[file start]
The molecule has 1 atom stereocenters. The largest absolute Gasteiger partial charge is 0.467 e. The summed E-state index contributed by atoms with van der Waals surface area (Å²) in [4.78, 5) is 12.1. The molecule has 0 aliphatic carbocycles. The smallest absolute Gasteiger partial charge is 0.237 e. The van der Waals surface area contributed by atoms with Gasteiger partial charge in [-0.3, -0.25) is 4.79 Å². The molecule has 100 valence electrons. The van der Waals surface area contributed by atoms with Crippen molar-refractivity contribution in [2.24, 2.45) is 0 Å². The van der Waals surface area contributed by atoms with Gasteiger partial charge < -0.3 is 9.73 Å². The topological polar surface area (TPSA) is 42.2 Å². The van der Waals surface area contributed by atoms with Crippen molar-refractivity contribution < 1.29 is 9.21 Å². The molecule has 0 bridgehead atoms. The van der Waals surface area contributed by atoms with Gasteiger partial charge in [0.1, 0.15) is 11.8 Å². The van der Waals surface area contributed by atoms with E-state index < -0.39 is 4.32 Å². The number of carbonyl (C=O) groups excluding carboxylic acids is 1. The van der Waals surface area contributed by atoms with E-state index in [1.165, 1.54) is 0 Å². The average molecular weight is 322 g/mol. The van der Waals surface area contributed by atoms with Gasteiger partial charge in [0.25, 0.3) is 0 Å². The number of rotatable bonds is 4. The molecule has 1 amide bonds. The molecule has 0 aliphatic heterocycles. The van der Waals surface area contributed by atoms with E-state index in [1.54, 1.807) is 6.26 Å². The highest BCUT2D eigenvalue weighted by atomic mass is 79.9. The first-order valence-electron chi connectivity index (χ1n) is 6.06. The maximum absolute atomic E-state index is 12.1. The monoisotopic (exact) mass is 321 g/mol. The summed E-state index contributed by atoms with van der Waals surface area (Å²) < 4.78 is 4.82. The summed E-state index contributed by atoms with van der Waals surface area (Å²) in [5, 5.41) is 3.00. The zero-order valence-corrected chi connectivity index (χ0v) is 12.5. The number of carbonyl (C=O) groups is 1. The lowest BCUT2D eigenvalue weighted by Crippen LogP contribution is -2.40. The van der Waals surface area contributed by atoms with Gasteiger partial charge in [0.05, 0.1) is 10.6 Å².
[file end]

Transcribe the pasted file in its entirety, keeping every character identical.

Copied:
The molecule has 1 atom stereocenters. The largest absolute Gasteiger partial charge is 0.467 e. The summed E-state index contributed by atoms with van der Waals surface area (Å²) in [4.78, 5) is 12.1. The molecule has 0 aliphatic carbocycles. The smallest absolute Gasteiger partial charge is 0.237 e. The van der Waals surface area contributed by atoms with Gasteiger partial charge in [-0.3, -0.25) is 4.79 Å². The molecule has 100 valence electrons. The van der Waals surface area contributed by atoms with Crippen molar-refractivity contribution in [2.24, 2.45) is 0 Å². The van der Waals surface area contributed by atoms with Gasteiger partial charge < -0.3 is 9.73 Å². The topological polar surface area (TPSA) is 42.2 Å². The van der Waals surface area contributed by atoms with Crippen molar-refractivity contribution < 1.29 is 9.21 Å². The molecule has 0 bridgehead atoms. The van der Waals surface area contributed by atoms with Gasteiger partial charge in [0.1, 0.15) is 11.8 Å². The van der Waals surface area contributed by atoms with E-state index < -0.39 is 4.32 Å². The number of carbonyl (C=O) groups excluding carboxylic acids is 1. The van der Waals surface area contributed by atoms with E-state index in [1.165, 1.54) is 0 Å². The average molecular weight is 322 g/mol. The van der Waals surface area contributed by atoms with Gasteiger partial charge in [0.25, 0.3) is 0 Å². The number of rotatable bonds is 4. The molecule has 1 amide bonds. The molecule has 0 aliphatic heterocycles. The van der Waals surface area contributed by atoms with E-state index in [1.54, 1.807) is 6.26 Å². The highest BCUT2D eigenvalue weighted by atomic mass is 79.9. The first-order valence-electron chi connectivity index (χ1n) is 6.06. The maximum absolute atomic E-state index is 12.1. The monoisotopic (exact) mass is 321 g/mol. The summed E-state index contributed by atoms with van der Waals surface area (Å²) < 4.78 is 4.82. The summed E-state index contributed by atoms with van der Waals surface area (Å²) in [5, 5.41) is 3.00. The zero-order valence-corrected chi connectivity index (χ0v) is 12.5. The number of carbonyl (C=O) groups is 1. The lowest BCUT2D eigenvalue weighted by Crippen LogP contribution is -2.40. The van der Waals surface area contributed by atoms with Gasteiger partial charge in [0.05, 0.1) is 10.6 Å².